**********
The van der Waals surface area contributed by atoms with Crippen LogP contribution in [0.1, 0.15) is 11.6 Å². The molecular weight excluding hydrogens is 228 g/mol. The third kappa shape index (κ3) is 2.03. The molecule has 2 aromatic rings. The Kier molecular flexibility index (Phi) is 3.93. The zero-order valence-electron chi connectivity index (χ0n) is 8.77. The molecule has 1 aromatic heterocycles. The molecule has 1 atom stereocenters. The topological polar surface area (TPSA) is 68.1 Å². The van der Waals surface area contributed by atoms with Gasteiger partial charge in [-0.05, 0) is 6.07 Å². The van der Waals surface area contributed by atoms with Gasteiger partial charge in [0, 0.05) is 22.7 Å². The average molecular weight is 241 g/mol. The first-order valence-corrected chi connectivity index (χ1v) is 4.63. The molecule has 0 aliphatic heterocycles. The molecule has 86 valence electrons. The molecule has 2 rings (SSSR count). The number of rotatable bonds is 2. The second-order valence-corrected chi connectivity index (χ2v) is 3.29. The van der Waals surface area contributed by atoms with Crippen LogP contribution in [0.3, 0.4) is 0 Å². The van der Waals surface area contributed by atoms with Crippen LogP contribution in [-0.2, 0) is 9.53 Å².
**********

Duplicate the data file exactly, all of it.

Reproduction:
The van der Waals surface area contributed by atoms with Crippen LogP contribution in [0.1, 0.15) is 11.6 Å². The molecular weight excluding hydrogens is 228 g/mol. The third kappa shape index (κ3) is 2.03. The molecule has 2 aromatic rings. The Kier molecular flexibility index (Phi) is 3.93. The zero-order valence-electron chi connectivity index (χ0n) is 8.77. The molecule has 1 aromatic heterocycles. The molecule has 1 atom stereocenters. The topological polar surface area (TPSA) is 68.1 Å². The van der Waals surface area contributed by atoms with Gasteiger partial charge in [-0.05, 0) is 6.07 Å². The van der Waals surface area contributed by atoms with Gasteiger partial charge in [0, 0.05) is 22.7 Å². The average molecular weight is 241 g/mol. The first-order valence-corrected chi connectivity index (χ1v) is 4.63. The molecule has 0 aliphatic heterocycles. The molecule has 86 valence electrons. The molecule has 2 rings (SSSR count). The number of rotatable bonds is 2. The second-order valence-corrected chi connectivity index (χ2v) is 3.29. The van der Waals surface area contributed by atoms with Crippen LogP contribution in [0.3, 0.4) is 0 Å². The van der Waals surface area contributed by atoms with Crippen LogP contribution in [-0.2, 0) is 9.53 Å².